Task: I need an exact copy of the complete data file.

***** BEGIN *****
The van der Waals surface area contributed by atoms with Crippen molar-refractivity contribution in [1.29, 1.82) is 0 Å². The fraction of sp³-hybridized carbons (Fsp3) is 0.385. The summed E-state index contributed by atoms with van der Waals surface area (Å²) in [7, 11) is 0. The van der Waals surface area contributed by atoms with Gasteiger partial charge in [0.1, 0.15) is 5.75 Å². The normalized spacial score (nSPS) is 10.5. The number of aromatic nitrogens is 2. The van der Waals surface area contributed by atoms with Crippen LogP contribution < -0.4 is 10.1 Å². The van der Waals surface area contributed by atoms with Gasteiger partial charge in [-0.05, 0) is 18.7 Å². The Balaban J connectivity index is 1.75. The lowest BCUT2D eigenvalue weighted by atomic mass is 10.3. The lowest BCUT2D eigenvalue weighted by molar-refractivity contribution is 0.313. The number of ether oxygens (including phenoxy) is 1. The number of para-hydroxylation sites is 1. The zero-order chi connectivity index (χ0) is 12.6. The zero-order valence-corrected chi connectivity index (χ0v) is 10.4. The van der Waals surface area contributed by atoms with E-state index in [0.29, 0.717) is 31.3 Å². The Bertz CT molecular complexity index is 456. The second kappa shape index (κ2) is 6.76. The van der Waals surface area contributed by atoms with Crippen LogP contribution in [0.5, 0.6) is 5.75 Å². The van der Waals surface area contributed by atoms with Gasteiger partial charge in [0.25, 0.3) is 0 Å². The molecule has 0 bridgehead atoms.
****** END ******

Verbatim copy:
The van der Waals surface area contributed by atoms with Crippen molar-refractivity contribution in [1.29, 1.82) is 0 Å². The fraction of sp³-hybridized carbons (Fsp3) is 0.385. The summed E-state index contributed by atoms with van der Waals surface area (Å²) in [7, 11) is 0. The van der Waals surface area contributed by atoms with Gasteiger partial charge in [0.1, 0.15) is 5.75 Å². The normalized spacial score (nSPS) is 10.5. The number of aromatic nitrogens is 2. The van der Waals surface area contributed by atoms with Crippen LogP contribution < -0.4 is 10.1 Å². The van der Waals surface area contributed by atoms with Gasteiger partial charge in [-0.05, 0) is 18.7 Å². The Balaban J connectivity index is 1.75. The lowest BCUT2D eigenvalue weighted by atomic mass is 10.3. The lowest BCUT2D eigenvalue weighted by molar-refractivity contribution is 0.313. The number of ether oxygens (including phenoxy) is 1. The number of para-hydroxylation sites is 1. The zero-order chi connectivity index (χ0) is 12.6. The zero-order valence-corrected chi connectivity index (χ0v) is 10.4. The van der Waals surface area contributed by atoms with E-state index in [0.29, 0.717) is 31.3 Å². The Bertz CT molecular complexity index is 456. The second kappa shape index (κ2) is 6.76. The van der Waals surface area contributed by atoms with Crippen LogP contribution in [0.5, 0.6) is 5.75 Å². The van der Waals surface area contributed by atoms with Gasteiger partial charge in [0.25, 0.3) is 0 Å². The molecule has 0 bridgehead atoms.